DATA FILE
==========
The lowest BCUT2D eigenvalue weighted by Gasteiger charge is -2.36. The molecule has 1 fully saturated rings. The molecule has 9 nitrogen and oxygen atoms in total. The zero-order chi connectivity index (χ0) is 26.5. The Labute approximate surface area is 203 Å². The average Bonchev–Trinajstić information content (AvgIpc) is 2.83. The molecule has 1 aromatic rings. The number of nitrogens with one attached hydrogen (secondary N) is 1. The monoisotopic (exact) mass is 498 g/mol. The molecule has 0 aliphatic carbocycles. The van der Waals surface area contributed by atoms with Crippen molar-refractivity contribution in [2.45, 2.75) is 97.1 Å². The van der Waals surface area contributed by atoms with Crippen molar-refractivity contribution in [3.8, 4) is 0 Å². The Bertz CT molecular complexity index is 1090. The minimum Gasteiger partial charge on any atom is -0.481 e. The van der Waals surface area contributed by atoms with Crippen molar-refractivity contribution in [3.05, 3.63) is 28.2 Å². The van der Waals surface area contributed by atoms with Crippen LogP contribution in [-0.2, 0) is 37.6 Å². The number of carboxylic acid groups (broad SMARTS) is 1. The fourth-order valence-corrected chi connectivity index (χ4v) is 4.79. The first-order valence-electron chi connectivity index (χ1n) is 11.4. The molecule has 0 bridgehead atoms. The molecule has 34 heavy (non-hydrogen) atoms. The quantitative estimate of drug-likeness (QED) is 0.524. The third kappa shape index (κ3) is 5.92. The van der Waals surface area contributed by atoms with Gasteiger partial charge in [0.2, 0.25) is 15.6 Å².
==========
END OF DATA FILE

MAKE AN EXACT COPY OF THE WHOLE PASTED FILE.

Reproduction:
The lowest BCUT2D eigenvalue weighted by Gasteiger charge is -2.36. The molecule has 1 fully saturated rings. The molecule has 9 nitrogen and oxygen atoms in total. The zero-order chi connectivity index (χ0) is 26.5. The Labute approximate surface area is 203 Å². The average Bonchev–Trinajstić information content (AvgIpc) is 2.83. The molecule has 1 aromatic rings. The number of nitrogens with one attached hydrogen (secondary N) is 1. The monoisotopic (exact) mass is 498 g/mol. The molecule has 0 aliphatic carbocycles. The van der Waals surface area contributed by atoms with Crippen molar-refractivity contribution in [2.45, 2.75) is 97.1 Å². The van der Waals surface area contributed by atoms with Crippen molar-refractivity contribution in [3.8, 4) is 0 Å². The Bertz CT molecular complexity index is 1090. The minimum Gasteiger partial charge on any atom is -0.481 e. The van der Waals surface area contributed by atoms with Crippen molar-refractivity contribution in [3.05, 3.63) is 28.2 Å². The van der Waals surface area contributed by atoms with Crippen LogP contribution in [-0.2, 0) is 37.6 Å². The number of carboxylic acid groups (broad SMARTS) is 1. The fourth-order valence-corrected chi connectivity index (χ4v) is 4.79. The first-order valence-electron chi connectivity index (χ1n) is 11.4. The molecule has 0 bridgehead atoms. The molecule has 34 heavy (non-hydrogen) atoms. The quantitative estimate of drug-likeness (QED) is 0.524. The third kappa shape index (κ3) is 5.92. The van der Waals surface area contributed by atoms with Gasteiger partial charge in [0.2, 0.25) is 15.6 Å².